Your Motorcycle Accident Claim

You may remember that Lieutenant Colonel T.E. Lawrence – better known as “Lawrence of Arabia” – was one of Britain’s leading military officers during the Great War. What you may not know is that he was an avid motorcyclist – and that his love for motorcycles ultimately led to his untimely demise in 1935 at the relatively young age of 46 – less than two months after retiring from the Royal Air Force.

The law of torts as it is applied to road accidents had not been fully defined at the time, nor did the colonel have a family who might have filed a posthumous motorcycle accident claim on his behalf, either against the families of the two boys on push bikes whom he swerved to avoid or those responsible for the maintenance of the road (actually, under the specific circumstances of Lawrence’s fatal accident, it is doubtful that anyone would have been found liable). The tragedy did however lead to the widespread use of crash helmets that have saved thousands of motorcyclists since.

The use of crash helmets by motorcyclists is now mandatory in most countries, including the U.K. Nonetheless, even if you are wise enough to wear heavy leather clothing in addition to a crash helmet, you are far more vulnerable on a motorcycle than in an automobile when out on the streets or the motorway. It is indeed unfortunate that motorcyclists are not easily seen by drivers of automobiles, who nonetheless have a duty of care toward fellow motorists – including those on motorcycles.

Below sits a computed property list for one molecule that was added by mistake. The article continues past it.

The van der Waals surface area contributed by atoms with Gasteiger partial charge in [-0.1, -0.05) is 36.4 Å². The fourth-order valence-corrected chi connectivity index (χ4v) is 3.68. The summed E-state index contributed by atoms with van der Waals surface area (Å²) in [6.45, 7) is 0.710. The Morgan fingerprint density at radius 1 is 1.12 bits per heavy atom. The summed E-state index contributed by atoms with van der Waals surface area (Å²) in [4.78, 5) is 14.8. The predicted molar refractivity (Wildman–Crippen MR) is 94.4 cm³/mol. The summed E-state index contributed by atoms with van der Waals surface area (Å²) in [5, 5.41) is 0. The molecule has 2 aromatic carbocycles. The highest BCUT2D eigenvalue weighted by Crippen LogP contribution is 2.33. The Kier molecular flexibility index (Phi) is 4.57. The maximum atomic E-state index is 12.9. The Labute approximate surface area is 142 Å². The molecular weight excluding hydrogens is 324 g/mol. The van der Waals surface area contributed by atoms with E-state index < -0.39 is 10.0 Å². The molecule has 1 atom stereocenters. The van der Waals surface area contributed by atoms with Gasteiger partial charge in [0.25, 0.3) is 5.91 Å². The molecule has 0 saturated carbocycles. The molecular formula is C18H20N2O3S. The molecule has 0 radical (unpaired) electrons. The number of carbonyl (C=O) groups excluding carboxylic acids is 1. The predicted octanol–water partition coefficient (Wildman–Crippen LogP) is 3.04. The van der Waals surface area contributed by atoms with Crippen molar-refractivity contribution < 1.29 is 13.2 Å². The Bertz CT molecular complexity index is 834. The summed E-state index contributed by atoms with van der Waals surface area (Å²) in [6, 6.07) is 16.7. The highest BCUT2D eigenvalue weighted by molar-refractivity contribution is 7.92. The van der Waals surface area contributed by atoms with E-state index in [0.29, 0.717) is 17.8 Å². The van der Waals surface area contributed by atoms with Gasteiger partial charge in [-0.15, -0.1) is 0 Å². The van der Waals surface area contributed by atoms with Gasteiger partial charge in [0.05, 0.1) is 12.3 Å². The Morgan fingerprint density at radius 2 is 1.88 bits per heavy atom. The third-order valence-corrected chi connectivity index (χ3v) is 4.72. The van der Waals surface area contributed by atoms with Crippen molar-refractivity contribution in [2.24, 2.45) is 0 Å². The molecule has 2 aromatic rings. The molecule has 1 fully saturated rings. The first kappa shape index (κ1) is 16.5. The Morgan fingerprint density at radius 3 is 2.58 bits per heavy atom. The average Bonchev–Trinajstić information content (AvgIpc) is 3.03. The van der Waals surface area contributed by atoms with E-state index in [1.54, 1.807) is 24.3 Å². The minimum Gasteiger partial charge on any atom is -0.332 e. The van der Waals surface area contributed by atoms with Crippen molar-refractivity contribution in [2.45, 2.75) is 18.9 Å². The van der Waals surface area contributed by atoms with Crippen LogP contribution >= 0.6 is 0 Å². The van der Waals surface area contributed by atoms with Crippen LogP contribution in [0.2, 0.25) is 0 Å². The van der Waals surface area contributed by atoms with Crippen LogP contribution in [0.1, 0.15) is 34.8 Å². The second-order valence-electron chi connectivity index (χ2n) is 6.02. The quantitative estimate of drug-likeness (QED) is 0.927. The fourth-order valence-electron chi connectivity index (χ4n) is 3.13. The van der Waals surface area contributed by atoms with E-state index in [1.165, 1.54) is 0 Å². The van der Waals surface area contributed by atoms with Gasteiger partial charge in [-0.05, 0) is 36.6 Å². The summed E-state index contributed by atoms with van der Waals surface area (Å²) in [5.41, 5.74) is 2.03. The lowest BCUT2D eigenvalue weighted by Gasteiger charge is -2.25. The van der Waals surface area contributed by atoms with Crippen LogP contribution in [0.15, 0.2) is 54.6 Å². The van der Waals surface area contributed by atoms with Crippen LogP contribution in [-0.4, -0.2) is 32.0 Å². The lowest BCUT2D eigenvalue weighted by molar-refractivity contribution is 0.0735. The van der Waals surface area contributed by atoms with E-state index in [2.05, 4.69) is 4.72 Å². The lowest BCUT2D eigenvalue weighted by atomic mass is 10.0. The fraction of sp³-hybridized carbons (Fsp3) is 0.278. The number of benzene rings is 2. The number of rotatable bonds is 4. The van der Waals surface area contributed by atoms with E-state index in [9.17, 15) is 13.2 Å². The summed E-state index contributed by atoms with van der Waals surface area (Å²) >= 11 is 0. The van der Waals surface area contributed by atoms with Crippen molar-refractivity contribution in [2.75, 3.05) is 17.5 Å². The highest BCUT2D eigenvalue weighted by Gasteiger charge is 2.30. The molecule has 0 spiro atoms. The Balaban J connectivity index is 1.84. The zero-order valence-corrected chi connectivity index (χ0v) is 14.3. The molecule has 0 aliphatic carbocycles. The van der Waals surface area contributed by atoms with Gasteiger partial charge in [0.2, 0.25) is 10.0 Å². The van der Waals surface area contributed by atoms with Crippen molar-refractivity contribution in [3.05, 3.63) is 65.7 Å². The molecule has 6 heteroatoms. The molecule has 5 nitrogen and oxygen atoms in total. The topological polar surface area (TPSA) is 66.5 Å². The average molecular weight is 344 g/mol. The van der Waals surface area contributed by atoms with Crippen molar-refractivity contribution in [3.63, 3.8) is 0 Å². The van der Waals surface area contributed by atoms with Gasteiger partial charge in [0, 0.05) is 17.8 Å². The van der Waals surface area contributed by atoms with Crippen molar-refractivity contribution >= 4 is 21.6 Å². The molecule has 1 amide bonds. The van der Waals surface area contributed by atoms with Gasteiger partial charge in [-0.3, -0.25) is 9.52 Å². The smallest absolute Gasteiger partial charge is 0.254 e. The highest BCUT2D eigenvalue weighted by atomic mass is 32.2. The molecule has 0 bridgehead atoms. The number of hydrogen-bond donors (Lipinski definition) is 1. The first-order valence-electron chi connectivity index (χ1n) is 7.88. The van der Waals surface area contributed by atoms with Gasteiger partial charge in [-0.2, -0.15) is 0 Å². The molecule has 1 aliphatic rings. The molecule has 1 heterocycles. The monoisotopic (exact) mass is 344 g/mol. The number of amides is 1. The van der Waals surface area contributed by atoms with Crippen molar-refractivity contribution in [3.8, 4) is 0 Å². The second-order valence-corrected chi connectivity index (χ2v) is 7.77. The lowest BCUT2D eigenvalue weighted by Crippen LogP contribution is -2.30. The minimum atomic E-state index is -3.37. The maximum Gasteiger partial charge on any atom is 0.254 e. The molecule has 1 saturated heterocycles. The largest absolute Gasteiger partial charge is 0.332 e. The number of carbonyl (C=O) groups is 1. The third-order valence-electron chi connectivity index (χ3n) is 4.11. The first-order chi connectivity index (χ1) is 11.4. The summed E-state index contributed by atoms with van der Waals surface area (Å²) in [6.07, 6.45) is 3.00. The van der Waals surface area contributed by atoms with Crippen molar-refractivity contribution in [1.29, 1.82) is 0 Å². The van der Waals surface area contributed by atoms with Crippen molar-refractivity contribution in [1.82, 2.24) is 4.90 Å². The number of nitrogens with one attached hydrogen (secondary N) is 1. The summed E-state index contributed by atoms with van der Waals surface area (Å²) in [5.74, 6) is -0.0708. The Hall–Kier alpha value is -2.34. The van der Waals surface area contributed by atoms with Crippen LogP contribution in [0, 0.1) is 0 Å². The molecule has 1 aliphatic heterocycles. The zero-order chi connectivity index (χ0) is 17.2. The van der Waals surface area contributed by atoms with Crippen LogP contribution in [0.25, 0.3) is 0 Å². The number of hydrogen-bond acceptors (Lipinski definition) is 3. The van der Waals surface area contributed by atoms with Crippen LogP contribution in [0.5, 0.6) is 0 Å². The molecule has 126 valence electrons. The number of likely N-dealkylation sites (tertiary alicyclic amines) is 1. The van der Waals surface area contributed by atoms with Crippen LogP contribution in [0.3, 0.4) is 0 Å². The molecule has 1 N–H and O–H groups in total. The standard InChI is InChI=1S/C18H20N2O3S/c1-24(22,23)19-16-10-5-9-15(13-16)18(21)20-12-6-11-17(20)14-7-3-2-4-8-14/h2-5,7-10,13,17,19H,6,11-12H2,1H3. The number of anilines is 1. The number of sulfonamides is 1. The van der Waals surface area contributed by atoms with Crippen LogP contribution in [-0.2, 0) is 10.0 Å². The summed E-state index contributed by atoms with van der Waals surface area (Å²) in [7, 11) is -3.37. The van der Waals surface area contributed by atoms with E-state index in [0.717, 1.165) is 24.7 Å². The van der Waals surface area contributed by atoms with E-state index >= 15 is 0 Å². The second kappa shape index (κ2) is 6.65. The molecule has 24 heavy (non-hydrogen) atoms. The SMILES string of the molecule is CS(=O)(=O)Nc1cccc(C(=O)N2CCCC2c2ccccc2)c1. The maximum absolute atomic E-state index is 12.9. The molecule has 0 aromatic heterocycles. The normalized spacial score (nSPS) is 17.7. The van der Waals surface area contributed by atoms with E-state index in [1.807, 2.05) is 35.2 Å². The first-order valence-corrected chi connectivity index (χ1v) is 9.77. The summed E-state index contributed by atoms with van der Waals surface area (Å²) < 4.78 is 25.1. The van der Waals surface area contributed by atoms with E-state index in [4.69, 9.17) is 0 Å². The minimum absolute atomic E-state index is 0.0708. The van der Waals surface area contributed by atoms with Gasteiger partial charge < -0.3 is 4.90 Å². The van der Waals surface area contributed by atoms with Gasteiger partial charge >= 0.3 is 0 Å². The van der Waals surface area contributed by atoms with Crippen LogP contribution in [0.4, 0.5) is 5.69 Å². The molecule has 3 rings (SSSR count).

A study in the U.S. showed that contrary to common perception, the majority of motorcycle accidents involving an automobile are due to negligence on the part of the operator of the automobile. The legal principle established by Lord Colin Blackburn in the 19th Century, who stated that “…those who go personally or bring property where they know that they or it may come into collision with the persons or property of others have by law a duty cast upon them to use reasonable care and skill to avoid such a collision,” is particularly applicable when you file a motorcycle accident claim.

It is unfortunate that the prohibitive cost of a solicitor’s services prevents many from filing a road accident claim. However, more and more solicitors here and in the U.S. (where such legal professionals are called “litigators”) are accepting cases on a contingency basis, meaning that you need not pay a fee in advance – and will pay the solicitor’s fee only if s/he is able to argue your motorcycle accident claim successfully, in which case s/he will receive a portion (generally between 20 and 30 percent) of your monetary award.